to coordinate a large scale waste separation process in the future.

Post-consumer scraps

Samples were taken from multiple local restaurants all of which contributed samples of mixed pre- and

post-consumer food waste in addition to samples of fryer grease. For the purpose of the biological

methane potential (BMP) trials, food and grease wastes from two of the restaurants were combined in

proportion to what they normally produce. Similar waste streams were provided by two local

institutions that were comprised entirely of post-consumer scraps. One institution separated waste into

solid and liquid portions – these were re-mixed for the purpose of sampling and analysis.

Florist shop waste

Finally, a sample was taken from a local florist consisting of refuse flower stems, flowers, petals, and

other plant matter.

Figure 30. Image of residential food waste sample collected.

134


Figure 31. Meat and butcher waste from substrate number 4.

135


136


Appendix E. Biochemical Methane Potential Laboratory

Procedure

320-mL bottles are used in the trials, and contain 200 mL of substrate, inoculum, and

nutrient medium. Inoculum is an active anaerobic mixed culture media obtained from an

operating bench scale AD reactor. The nutrient medium is added for the purpose of

providing the necessary nutrients and trace elements for the microorganism to thrive.

Bottles with only inoculum were used in the set up as controls, to account for the

background methane produced in the bottles by the inoculum.

Bottles containing only water were also used in the set up as controls, to correct for

internal pressure variations due to external temperature and atmospheric pressure

fluctuations.

Prior to incubation, bottles were gassed-out with a mixture of 70% N 2 and 30% CO 2 and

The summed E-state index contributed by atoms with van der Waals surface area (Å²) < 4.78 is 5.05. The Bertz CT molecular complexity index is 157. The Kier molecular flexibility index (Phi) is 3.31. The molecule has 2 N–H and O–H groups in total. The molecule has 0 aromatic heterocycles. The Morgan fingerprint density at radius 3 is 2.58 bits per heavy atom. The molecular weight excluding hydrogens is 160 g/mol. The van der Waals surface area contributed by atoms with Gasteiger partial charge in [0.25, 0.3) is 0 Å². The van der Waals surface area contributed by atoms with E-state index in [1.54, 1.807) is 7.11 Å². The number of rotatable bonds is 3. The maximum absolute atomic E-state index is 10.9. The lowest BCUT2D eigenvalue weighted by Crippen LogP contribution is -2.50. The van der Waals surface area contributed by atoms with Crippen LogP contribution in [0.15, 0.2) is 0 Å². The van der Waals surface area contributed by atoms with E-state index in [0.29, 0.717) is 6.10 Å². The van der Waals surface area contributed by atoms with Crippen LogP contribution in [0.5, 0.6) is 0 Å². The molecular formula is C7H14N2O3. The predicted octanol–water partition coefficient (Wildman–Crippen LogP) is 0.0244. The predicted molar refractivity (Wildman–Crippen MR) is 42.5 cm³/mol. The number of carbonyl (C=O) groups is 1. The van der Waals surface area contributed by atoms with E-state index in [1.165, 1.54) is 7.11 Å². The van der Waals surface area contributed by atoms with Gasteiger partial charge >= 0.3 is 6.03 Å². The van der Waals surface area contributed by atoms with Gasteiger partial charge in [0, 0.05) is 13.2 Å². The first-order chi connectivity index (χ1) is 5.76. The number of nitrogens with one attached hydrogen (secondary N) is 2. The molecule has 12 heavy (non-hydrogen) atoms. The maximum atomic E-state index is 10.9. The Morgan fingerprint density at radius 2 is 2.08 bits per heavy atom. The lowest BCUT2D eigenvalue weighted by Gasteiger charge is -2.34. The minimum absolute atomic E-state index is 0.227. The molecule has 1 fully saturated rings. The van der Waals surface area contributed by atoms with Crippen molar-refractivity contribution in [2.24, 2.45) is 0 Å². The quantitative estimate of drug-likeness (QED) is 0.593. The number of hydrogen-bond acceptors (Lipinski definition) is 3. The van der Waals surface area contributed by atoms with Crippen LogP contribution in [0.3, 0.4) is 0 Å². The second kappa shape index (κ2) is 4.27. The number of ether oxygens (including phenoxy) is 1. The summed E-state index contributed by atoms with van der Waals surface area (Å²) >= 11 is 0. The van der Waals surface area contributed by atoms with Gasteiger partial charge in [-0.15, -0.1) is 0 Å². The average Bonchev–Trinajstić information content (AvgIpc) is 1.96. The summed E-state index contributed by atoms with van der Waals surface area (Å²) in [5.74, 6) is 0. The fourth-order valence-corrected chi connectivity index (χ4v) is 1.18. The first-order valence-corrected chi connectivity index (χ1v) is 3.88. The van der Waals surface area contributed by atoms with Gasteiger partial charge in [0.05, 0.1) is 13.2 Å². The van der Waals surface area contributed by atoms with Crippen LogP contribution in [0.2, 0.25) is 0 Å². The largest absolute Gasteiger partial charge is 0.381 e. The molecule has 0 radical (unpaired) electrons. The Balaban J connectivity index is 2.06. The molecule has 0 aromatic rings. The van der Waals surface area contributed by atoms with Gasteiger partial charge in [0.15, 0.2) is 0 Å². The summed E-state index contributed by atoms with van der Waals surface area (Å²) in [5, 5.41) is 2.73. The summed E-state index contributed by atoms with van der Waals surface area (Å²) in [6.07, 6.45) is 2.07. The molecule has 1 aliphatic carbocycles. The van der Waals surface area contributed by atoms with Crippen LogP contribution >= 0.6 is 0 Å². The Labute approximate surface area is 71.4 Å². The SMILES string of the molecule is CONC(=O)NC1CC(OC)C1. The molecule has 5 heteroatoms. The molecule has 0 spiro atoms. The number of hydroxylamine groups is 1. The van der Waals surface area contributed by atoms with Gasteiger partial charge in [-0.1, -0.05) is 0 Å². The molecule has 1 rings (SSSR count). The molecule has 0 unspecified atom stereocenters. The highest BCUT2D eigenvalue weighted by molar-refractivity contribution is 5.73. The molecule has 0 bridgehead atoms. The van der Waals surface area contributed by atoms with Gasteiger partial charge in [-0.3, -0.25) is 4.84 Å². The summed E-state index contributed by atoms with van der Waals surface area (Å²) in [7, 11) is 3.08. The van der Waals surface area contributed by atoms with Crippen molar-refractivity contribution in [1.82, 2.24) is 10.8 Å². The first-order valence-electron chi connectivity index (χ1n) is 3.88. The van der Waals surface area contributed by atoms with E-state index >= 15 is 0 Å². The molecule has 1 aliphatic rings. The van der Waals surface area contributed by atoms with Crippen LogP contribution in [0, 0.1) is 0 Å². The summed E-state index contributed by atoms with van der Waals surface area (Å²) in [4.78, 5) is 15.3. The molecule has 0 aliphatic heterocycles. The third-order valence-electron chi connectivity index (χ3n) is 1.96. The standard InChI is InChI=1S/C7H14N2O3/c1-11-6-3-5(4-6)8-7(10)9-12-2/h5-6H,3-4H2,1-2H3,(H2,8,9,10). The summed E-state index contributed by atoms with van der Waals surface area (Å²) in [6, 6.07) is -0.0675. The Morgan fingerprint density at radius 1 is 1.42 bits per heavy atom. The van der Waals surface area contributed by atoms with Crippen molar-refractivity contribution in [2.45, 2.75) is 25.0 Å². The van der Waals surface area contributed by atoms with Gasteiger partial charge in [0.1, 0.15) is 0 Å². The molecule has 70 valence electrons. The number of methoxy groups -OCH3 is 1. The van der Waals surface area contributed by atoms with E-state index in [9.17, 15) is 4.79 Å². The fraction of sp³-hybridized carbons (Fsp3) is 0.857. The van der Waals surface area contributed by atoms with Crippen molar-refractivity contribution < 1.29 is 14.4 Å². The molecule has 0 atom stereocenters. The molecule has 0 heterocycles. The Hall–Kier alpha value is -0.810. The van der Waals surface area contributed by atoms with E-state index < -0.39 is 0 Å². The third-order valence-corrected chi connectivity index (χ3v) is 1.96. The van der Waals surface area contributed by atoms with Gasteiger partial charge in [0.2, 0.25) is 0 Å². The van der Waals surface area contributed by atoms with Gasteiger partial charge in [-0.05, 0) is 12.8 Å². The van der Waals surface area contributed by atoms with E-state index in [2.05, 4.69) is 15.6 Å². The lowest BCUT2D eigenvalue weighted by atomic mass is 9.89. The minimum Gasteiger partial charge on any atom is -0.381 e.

sealed immediately.

Sealed bottles were placed in a mesophilic (37±1°C) incubator containing a shaker to

constantly agitate the bottles during the trials.

The biogas production within the bottles was determined by pressure transducers

attached to a hypodermic needle inserted through the septa of each bottle.

Pressure measurements were performed continuously over a period of 30 days using a

data acquisition (DAQ) system connected to a computer. As pressure built-up in the

bottles, it was periodically released by way of a valve in the top of the bottles. The

instances of these pressure release events can be seen in Figure 12 by the presence of the

small dips across the lines on the graph.

Pressure data recorded by the DAQ system were converted to volume of biogas at a

standard temperature and pressure (STP) according to the ideal law of gases (PV = nRT).

STP is defined as 1°C and 1atm.

Temperature inside the incubator was also continuously monitored through the DAQ with

a thermocouple placed inside a control bottle containing water.

Methane and carbon dioxide content in the biogas was determined by a gas

chromatograph (GC) and the methane yield was subsequently calculated.

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138


Appendix F. Projected farm survey responses

Table 45. Farm survey responses based on projections for two years

Farm ID

number

Number

of

mature

cows

Number

of

heifers

Lactating cow

equivalents

(LCE) (total

solids basis)

1* 200 150 262

2 0 150 62

3 66 10 70

4 105 75 136

5 620 80 653

6* 85 70 114

7* 195 195 275

8 80 80 113

9 688 448 872

10 145 115 192

11 190 160 256

12* 195 160 261

13 155 150 217

14* 175 80 208

15 85 35 99

16 75 70 104

17 80 70 109

18* 600 0 600

19 550 430 726

20 54 36 69

21 91 60 116

22 91 60 116

23 150 40 166

24 85 10 89

25 80 100 121

SUM 4,840 2,834 6,002

139


Table 46. Farm survey responses based on five year projections

Farm ID

number

Number

of

mature

cows

Number

of

heifers

Lactating cow

equivalents

(LCE) (total

solids basis)

1* 200 150 262

2 0 150 62

3 66 10 70

4 105 75 136

5 620 80 653

6* 85 70 114

7* 195 195 275

8 80 80 113

9 688 448 872

10 145 115 192

11 190 160 256

12* 195 160 261

13 155 150 217

14* 175 80 208

15 85 35 99

16 62 62 87

17 80 70 109

18* 500 150 562

19 750 430 926

20 54 36 69

21 91 60 116

22 91 60 116

23 150 40 166

24 85 10 93

25 50 60 121

SUM 4,897 2,936 6,151

140